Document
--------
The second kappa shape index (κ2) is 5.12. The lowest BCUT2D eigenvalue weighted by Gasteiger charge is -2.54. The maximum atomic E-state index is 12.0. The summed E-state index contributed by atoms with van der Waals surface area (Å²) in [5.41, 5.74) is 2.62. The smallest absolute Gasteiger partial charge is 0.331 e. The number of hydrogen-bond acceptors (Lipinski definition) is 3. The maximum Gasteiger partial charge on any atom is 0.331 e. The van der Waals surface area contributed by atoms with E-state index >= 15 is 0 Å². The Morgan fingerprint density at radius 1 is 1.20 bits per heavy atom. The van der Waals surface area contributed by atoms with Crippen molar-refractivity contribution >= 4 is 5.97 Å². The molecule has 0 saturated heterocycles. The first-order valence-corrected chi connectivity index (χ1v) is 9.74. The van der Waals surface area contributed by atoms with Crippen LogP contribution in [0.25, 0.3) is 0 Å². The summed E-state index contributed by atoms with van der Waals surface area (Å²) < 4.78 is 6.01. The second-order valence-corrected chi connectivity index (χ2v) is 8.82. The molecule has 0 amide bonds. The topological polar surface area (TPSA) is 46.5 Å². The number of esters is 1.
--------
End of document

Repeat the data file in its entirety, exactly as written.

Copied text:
The second kappa shape index (κ2) is 5.12. The lowest BCUT2D eigenvalue weighted by Gasteiger charge is -2.54. The maximum atomic E-state index is 12.0. The summed E-state index contributed by atoms with van der Waals surface area (Å²) in [5.41, 5.74) is 2.62. The smallest absolute Gasteiger partial charge is 0.331 e. The number of hydrogen-bond acceptors (Lipinski definition) is 3. The maximum Gasteiger partial charge on any atom is 0.331 e. The van der Waals surface area contributed by atoms with E-state index >= 15 is 0 Å². The Morgan fingerprint density at radius 1 is 1.20 bits per heavy atom. The van der Waals surface area contributed by atoms with Crippen molar-refractivity contribution >= 4 is 5.97 Å². The molecule has 0 saturated heterocycles. The first-order valence-corrected chi connectivity index (χ1v) is 9.74. The van der Waals surface area contributed by atoms with Crippen LogP contribution in [0.25, 0.3) is 0 Å². The summed E-state index contributed by atoms with van der Waals surface area (Å²) < 4.78 is 6.01. The second-order valence-corrected chi connectivity index (χ2v) is 8.82. The molecule has 0 amide bonds. The topological polar surface area (TPSA) is 46.5 Å². The number of esters is 1.